Mikey checked the drawers until he found where the Doctor kept his stationary and took a sheet of letterhead out. He scribbled out a quick missive.

Found someone. Meet usual place.

Folding the paper in half, he took the canister from Dr. Defoe’s blower, stuffed his message inside, and sent it off to Sally’s.

Fucking Sally. You’d think an “experimental chemist” – a drug dealer, if one were to call a spade a spade – would have a bit more discretion. That the two of them always met in an alleyway behind an abandoned building should have been enough of a clue as to how he wanted to conduct his relationship with her. This could have waited until then.

“Can I help you?” Mikey heard Dr. Defoe ask behind him. Mikey’s heart jumped up in his chest at being caught, but he got a hold of himself before he turned around. He knew how to get out of binds like this by now.

He smiled bigger than his mask made him already, raised his eyebrows up to make his face open and bright, and turned around to face Dr. Defoe.

“I think I made a wrong turn back to my office,” he said simply.

“Took an extra dose of Joy, perhaps?” Dr. Defoe teased.

“Maybe?” Mikey said, shrugging. “I would hardly remember if I did!”

“It’s a floor down, three doors down the hall on the left,” Dr Defoe reminded him.

“Thanks, Doc,” Mikey said, letting himself by so he could leave.

“If I might suggest,” Dr. Defoe said as Mikey reached the doorway, filling him with tension again, “you may wish to go easier on the cologne.”

Mikey let out a faltering breath that he hoped could pass as a chuckle. “I guess I took an extra dose of that too today.” As he did every day, to keep the Doctors from smelling anything more suspicious about him.

“Less is often more, Michael,” Dr. Defoe said, his tone paternal yet conspiratorial, “particularly where the birds are concerned.”

“I’ll try to remember that, but I can’t make any promises,” Mikey said.

He got the hell out of there before Dr. Defoe had any more dating advice to give him.

Mikey got in the elevator and breathed a sigh of relief that he’d managed to cover his tracks and get the information he needed without getting caught. Everything would be fine and he could tell Sally whatfor when he went to give her Colonel Lawrence’s address.

The doors opened and he saw someone at the doorway of his office. As he got closer, he recognized it to be Spud, looking very bedraggled and weary.

“Spud! What happened?” Mikey asked, rushing down the last of the hall to help his friend. Spud was leaning precariously on the door and Mikey helped him into a chair in front of his desk.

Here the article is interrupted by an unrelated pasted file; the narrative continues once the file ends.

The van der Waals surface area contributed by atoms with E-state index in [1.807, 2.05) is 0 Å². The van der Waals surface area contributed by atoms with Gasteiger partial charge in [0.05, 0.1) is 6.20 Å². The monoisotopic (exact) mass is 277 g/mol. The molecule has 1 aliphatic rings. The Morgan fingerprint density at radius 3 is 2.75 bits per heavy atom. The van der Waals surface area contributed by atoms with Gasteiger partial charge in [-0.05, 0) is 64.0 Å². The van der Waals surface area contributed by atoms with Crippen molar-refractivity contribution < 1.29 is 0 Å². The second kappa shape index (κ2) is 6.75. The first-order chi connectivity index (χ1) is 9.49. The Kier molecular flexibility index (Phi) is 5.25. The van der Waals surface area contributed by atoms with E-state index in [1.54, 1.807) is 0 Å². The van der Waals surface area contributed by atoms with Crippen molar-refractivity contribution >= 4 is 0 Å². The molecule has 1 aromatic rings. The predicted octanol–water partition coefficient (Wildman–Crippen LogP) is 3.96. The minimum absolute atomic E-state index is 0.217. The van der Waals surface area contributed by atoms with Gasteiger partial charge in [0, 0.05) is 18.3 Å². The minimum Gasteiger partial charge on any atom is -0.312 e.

“I don’t know. I was… I was out of Blackberry and then I… I don’t know.”

“Do you remember anything?” Mikey asked as he gave Spud a cursory inspection. He was sweaty and shivering. Withdrawal, obviously. He looked and smelled like he had been outside for days.

Spud groaned at the question, trying to force any sort of memory of his apparent misadventure.

“I woke up in a rubbish bin,” he said. Then, he added with less certainty, “I think there was a rat? Or… no, that’s not… I think there was a rat. Maybe it bit me? My neck hurts. I think it bit me, Mikey.”

“Let’s see then,” Mikey said, helping Spud out of his jacket and turtleneck sweater. There was a mark on his neck. A small circular bruise about an inch in diameter. Mikey tossed the shirt and the jacket over the arm of the sofa along the wall behind them and tilted Spud’s head for clearer look. In the middle of the bruise he saw a tiny, dark brownish-red dot. Possibly an insect bite. Or a syringe puncture. Lord help him if Spud had taken up intravenous drugs.

“Do you think the rat gave me plague?” Spud asked.

“No, you get that from mushrooms,” Mikey said absently as he examined the bruise. Leaning in close, he squinted at the tiny dot in the middle and tried to make sense of it. An insect bite would have inflammation around the puncture, not bruising. But it would have been awkward for Spud to inject himself this way…

“You gotta lay off the cologne, mate,” Spud said in weak complaint, distracting Mikey from his deductions. “You smell like a gigolo.”

Mikey stood back and grumped. “That’s quite a bit of shit talk for a guy who woke up in a rubbish bin.”

Spud gave him a dopey, sheepish smile to show his contrite appreciation. And like always, Mikey accepted it. He huffed and went to the locked cabinet with glass doors behind his desk, selecting the ibuprofen and Neximide bottles from the menagerie of medicines inside. Fishing the correct dosage of each out for Spud, he handed the tablets over and Spud took them no questions asked.

“Why don’t you take a nap on my sofa there,” Mikey suggested, “and when I’m done for the day, you can take a shower at my place.”

Spud didn’t need to be told twice. He got out of the chair and moved to the sofa. Bunching up his sweater into a pillow, he draped his jacket over himself like a blanket and lay quiet. Mikey sat at his desk and finished his admissions paperwork for the next day. He wondered if he ought to risk sending Spud out to Chipping Market to get them something to eat later.